Almost all dwellings in Sikkim are rustic, consisting of a bamboo frame, woven with pliable bamboo and coated with cow dung, providing a warm interior. In the higher elevations, houses are made of wood. For other uses, see Bamboo (disambiguation). ... Fresh cow dung Cow dung being dried for fuel in India. ...

See also: Music of Sikkim

Sikkim is a state of India. ...

Government and politics

The White Hall complex houses the residences of the Chief Minister and Governor of Sikkim.
The White Hall complex houses the residences of the Chief Minister and Governor of Sikkim.

Like all states of India, the head of the state government is a governor appointed by the Central Indian Government. His appointment is largely ceremonial, and his main role is to oversee the swearing in of the Chief Minister. The Chief Minister, who holds the real executive powers, is the head of the party or coalition garnering the largest majority in the state elections. The governor also appoints the cabinet ministers on the advice of the Chief Minister. Sikkim has a unicameral legislature like most other Indian states. Sikkim is allocated one seat in each of both chambers of India's national bicameral legislature, the Lok Sabha, and the Rajya Sabha. There are a total of 32 state assembly seats including one reserved for the Sangha. The Sikkim High Court is the smallest high court in the country.[25] Wikipedia does not have an article with this exact name. ... Wikipedia does not have an article with this exact name. ... India is a federal republic comprising twenty-eight states and seven union territories. ... For other uses, see Governor (disambiguation). ... The Government of India (Hindi: भारत सरकार [1]Bhārat Sarkār), officially referred to as the Union Government, and commonly as Central Government, was established by the Constitution of India, and is the governing authority of a federal union of 28 states and 7 union territories, collectively called the Republic of... A Chief Minister is the elected Head of Government of a state of India, a territory of Australia or a British overseas territory that has attained self-government. ... Unicameralism is the practice of having only one legislative or parliamentary chamber. ... In government, bicameralism is the practice of having two legislative or parliamentary chambers. ... The Lok Sabhha (alternatively titled, the House of the People, by the Constitution of India) is the lower house in the Parliament of India. ... Executive President Vice-President Prime Minister Dy. ... Sangha (संघ saṃgha) is a word in Pali or Sanskrit that can be translated roughly as association or assembly or community. It is commonly used in several senses to refer to Buddhist or Jain groups. ... The Sikkim High Court is the High Court of the state of Sikkim. ...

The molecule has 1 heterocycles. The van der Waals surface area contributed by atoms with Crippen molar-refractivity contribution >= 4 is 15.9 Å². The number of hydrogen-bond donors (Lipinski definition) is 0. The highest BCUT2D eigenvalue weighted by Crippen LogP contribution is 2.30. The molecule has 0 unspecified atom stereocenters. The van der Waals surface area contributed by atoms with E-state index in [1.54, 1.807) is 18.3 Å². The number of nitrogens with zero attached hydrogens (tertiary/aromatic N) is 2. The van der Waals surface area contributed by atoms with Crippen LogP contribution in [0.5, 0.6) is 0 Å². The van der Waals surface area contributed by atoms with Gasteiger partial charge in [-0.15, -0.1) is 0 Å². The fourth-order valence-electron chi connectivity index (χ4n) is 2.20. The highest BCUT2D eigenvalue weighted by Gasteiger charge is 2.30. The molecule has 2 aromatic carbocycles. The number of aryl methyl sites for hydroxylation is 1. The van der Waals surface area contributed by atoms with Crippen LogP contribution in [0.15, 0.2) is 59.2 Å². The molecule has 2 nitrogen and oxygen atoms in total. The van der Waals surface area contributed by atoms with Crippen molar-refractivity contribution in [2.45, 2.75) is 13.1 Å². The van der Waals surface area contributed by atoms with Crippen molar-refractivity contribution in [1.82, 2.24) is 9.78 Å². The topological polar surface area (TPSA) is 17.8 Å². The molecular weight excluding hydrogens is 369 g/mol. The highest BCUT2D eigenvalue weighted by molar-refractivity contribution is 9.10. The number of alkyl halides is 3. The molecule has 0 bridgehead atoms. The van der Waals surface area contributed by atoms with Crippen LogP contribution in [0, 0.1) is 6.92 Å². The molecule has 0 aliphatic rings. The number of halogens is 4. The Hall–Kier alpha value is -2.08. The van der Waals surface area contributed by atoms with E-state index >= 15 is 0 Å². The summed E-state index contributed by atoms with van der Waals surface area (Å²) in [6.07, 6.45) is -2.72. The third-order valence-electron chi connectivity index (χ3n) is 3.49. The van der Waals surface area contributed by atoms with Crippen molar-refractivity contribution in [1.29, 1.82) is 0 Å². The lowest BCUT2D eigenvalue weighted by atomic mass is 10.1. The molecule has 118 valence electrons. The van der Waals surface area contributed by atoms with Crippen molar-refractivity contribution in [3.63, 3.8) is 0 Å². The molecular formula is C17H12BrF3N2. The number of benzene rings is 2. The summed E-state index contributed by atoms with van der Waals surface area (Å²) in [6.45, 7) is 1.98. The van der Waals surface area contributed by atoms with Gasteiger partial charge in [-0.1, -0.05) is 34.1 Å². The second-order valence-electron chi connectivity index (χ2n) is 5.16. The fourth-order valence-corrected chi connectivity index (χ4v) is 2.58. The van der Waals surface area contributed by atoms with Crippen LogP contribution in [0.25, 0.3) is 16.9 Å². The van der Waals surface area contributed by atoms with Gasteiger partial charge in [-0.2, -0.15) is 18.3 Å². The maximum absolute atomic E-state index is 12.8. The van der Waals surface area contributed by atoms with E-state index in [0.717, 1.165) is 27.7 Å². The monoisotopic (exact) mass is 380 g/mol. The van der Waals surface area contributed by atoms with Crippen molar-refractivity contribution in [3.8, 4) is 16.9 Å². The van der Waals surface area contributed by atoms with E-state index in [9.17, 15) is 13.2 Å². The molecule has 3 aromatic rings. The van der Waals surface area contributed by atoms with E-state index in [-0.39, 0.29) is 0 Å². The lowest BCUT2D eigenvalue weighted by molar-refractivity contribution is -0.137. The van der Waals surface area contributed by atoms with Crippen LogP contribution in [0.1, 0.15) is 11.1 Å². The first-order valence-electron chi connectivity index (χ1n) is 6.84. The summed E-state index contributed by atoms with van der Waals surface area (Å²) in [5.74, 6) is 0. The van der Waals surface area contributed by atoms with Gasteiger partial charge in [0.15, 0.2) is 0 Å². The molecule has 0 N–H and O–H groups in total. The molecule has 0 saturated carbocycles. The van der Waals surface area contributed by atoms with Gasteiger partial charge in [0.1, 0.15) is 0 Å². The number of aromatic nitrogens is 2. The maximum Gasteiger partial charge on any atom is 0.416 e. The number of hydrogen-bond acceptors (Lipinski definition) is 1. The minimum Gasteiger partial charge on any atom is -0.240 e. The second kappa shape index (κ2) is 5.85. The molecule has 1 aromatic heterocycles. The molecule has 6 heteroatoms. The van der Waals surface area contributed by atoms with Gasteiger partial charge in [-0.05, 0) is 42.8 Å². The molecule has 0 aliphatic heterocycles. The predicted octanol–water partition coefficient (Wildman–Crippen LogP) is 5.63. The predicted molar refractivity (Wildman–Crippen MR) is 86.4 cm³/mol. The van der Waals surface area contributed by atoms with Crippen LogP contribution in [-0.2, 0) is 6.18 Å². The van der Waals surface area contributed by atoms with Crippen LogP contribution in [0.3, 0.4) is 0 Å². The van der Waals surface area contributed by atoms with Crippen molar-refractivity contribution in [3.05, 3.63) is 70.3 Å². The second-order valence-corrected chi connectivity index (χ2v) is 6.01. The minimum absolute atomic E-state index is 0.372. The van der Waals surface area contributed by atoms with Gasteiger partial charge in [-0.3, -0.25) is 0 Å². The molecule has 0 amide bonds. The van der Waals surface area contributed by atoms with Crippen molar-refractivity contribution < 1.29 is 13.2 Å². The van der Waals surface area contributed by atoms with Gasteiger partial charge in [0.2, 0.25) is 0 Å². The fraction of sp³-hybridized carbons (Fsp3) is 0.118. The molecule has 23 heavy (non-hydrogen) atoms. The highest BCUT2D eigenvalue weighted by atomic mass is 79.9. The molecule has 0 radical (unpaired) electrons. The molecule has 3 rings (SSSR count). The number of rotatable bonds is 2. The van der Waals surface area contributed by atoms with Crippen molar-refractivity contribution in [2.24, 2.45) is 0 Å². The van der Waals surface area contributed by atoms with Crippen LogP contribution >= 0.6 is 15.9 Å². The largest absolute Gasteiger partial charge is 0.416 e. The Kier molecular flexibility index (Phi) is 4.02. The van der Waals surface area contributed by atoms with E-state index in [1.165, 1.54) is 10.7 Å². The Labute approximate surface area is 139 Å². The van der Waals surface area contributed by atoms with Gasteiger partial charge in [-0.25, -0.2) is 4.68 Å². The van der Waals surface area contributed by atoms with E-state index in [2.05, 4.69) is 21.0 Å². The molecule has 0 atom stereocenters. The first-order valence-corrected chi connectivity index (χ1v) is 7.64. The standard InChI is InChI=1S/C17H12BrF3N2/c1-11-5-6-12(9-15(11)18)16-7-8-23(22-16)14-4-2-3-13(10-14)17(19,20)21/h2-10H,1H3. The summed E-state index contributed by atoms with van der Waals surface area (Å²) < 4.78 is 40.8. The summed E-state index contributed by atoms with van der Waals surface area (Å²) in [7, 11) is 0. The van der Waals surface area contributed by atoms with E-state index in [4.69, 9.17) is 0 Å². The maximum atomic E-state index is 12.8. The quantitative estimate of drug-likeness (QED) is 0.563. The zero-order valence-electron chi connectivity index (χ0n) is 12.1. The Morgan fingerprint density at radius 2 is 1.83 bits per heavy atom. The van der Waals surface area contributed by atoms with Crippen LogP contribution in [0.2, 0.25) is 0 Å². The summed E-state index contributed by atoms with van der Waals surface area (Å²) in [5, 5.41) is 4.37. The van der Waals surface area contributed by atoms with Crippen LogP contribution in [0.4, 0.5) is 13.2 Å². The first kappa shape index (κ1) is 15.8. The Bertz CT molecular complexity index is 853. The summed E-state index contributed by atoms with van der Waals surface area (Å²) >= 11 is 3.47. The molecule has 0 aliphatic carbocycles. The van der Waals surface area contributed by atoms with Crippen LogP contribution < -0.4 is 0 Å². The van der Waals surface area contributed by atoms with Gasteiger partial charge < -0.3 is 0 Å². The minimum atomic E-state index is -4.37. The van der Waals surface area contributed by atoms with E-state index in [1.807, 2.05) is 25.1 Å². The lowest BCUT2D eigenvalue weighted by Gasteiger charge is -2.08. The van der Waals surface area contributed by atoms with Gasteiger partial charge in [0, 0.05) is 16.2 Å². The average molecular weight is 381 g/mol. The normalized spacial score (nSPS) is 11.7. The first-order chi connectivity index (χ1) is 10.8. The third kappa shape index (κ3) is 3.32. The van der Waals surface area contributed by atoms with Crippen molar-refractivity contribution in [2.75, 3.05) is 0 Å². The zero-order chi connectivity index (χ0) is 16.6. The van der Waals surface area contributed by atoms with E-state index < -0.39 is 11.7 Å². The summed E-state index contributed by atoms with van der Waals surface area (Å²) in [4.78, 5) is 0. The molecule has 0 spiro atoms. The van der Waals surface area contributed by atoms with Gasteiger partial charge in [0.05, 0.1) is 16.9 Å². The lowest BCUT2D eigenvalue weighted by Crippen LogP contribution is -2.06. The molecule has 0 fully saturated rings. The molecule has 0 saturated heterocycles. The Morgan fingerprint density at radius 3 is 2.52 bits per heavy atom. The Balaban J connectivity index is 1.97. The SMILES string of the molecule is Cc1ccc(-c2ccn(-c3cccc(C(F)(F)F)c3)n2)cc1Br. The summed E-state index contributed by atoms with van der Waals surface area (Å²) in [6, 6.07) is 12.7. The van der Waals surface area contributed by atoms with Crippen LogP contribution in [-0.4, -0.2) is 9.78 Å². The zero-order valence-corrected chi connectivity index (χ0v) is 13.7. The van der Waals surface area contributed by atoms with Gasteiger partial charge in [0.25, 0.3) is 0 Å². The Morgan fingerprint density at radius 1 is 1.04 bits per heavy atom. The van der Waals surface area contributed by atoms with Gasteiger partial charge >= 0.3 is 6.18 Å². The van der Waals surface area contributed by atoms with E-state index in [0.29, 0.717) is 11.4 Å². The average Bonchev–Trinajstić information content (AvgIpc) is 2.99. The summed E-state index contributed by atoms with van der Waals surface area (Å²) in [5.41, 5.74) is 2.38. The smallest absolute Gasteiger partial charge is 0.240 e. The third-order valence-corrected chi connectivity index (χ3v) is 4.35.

State symbols[3]
State animal Red Panda
State bird Blood Pheasant
State tree Rhododendron
State flower Noble orchid